Affirmation & Invitation

Today I had the joyful opportunity to preach at Our Savior's Lutheran Church in Spring Valley, MN. They are celebrating their annual Thankoffering Sunday in which a special offering is collected for the ministries of the Women of the ELCA. The Gospel text that the Women of the ELCA of Spring Valley chose for the day is Matthew 5:13-20.

Between services I had the chance to speak with many church members about their lives, hopes, dreams, and the ministries of the church. And SUPER BONUS - I got to see my colleague from Zion, Wendy, and her husband and son! It has been a terrific day. I feel thankful that I am able to travel throughout synod and connect with congregations.


Here's the text and the sermon:
“You are the salt of the earth; but if salt has lost its taste, how can its saltiness be restored? It is no longer good for anything, but is thrown out and trampled under foot. “You are the light of the world. A city built on a hill cannot be hid. No one after lighting a lamp puts it under the bushel basket, but on the lampstand, and it gives light to all in the house. In the same way, let your light shine before others, so that they may see your good works and give glory to your Father in heaven.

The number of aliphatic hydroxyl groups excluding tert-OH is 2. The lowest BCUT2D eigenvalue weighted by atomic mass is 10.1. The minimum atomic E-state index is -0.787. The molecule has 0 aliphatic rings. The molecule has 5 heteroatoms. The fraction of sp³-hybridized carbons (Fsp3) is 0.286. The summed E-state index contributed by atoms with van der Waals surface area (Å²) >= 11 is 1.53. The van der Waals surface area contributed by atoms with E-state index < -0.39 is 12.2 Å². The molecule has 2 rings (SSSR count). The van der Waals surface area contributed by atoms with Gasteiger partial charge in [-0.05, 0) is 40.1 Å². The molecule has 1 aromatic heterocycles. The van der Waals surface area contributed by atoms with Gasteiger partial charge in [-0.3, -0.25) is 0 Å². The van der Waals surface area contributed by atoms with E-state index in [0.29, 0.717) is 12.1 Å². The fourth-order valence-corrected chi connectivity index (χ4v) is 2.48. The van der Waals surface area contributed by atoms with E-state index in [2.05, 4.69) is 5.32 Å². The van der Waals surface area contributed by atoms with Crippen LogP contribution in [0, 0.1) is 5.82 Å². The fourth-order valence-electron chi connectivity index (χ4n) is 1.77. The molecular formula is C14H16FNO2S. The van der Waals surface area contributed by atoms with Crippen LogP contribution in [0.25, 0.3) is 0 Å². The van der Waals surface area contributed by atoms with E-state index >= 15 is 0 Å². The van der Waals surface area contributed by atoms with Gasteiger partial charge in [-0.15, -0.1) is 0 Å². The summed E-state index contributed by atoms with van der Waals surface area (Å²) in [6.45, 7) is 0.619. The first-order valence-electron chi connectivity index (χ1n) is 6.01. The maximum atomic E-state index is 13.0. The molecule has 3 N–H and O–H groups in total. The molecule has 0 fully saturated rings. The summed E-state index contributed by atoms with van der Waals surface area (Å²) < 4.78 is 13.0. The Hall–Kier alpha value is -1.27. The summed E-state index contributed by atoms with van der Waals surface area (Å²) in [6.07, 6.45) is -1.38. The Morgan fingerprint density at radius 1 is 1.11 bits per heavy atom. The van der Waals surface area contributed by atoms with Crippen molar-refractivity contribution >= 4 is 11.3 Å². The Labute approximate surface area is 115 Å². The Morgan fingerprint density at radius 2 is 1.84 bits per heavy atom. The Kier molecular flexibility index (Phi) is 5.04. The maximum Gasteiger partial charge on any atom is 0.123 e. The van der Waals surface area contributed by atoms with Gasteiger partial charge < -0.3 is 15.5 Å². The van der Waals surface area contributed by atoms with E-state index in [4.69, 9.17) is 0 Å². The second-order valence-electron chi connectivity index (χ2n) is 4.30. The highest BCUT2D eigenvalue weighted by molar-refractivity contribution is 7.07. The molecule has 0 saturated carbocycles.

“Do not think that I have come to abolish the law or the prophets; I have come not to abolish but to fulfill. For truly I tell you, until heaven and earth pass away, not one letter, not one stroke of a letter, will pass from the law until all is accomplished. Therefore, whoever breaks one of the least of these commandments, and teaches others to do the same, will be called least in the kingdom of heaven; but whoever does them and teaches them will be called great in the kingdom of heaven. For I tell you, unless your righteousness exceeds that of the scribes and Pharisees, you will never enter the kingdom of heaven.
And here's the sermon:

 Emily Carson
Matthew 5:13-20
“Affirmation and Invitation”

Salt and light. That's what Jesus is speaking about in our Gospel text for today. The wisdom and guidance of Jesus is timeless. It is amazing that his words have as much application to life today as they did 2000 years ago. Jesus uses the everyday aspects of our lives to invite us into deeper relationship with him and more intentional service in the world.

When Jesus speaks, it’s always an invitation – and it’s always spoken out of his deep love for us – and his deep belief in our ability to serve as his hands and feet.